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Congress Focuses on Addiction Treatment Ethics

Today the House Energy and Commerce Committee announced, in a press release, that it is investigating call aggregators as they focus on ethical problems with some addiction treatment providers. Letters requesting detailed information regarding business practices were sent to eight entities known to aggregate calls from individuals seeking substance use disorder treatment.

NAATP has been working with the House Committee for months. We have met with committee staff numerous times and a prominent NAATP member CEO testified at one on their public hearings. We support efforts by Congress to identify and address ethical and quality issues in the field. This investigation undertaken by Congress on a bi-partisan basis, is welcomed by NAATP leadership. The Association has received considerable attention since the enhanced ethics policy for NAATP members has been implemented.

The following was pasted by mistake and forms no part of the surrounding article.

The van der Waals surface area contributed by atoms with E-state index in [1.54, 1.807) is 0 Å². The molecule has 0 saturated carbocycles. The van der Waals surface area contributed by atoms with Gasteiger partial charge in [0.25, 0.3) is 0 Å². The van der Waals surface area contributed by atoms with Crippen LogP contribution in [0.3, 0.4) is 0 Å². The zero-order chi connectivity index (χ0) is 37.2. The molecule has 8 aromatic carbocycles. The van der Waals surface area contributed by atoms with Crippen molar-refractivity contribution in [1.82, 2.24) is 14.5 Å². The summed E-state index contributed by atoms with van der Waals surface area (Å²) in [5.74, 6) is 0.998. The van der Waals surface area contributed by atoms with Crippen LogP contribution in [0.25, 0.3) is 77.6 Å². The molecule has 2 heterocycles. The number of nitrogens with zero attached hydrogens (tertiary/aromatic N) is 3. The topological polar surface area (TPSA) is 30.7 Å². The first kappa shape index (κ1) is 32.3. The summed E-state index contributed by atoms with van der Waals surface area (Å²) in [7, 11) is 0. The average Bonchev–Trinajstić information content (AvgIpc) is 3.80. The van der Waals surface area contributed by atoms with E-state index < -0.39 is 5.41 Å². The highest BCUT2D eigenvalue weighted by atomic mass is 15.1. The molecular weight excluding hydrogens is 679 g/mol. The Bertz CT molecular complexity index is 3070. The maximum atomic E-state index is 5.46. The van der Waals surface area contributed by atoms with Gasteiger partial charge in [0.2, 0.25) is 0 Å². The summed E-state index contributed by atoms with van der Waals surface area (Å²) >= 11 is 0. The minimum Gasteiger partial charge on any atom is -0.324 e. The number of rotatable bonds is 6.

According to the Committee, “the letters are the latest step in the committee’s ongoing bipartisan investigation into patient brokering, the practice of individuals serving as intermediaries and profiting from the recruitment of patients seeking treatment for addiction. Reports about such behavior have shone a spotlight on vulnerable patients being wooed by free rent or manicures, while patient brokers receive financial kickbacks.”

Letters were sent to: Addiction No More, Addiction Recovery Now, American Addiction Centers, Elite Rehab Placement, Intervention Allies, Redwood Recovery Center, Solutions Recovery Center, and Treatment Management Company.

The Committee went on to say that, “those battling addiction deserve a safe and dependable environment when seeking treatment.” The National Association of Addiction Treatment Providers agrees and we will continue to work with Congress as they address this critical issue to achieve the goal of access to quality treatment for anyone with substance use disorder.

Mark Dunn
NAATP Director of Public Policy
Washington, DC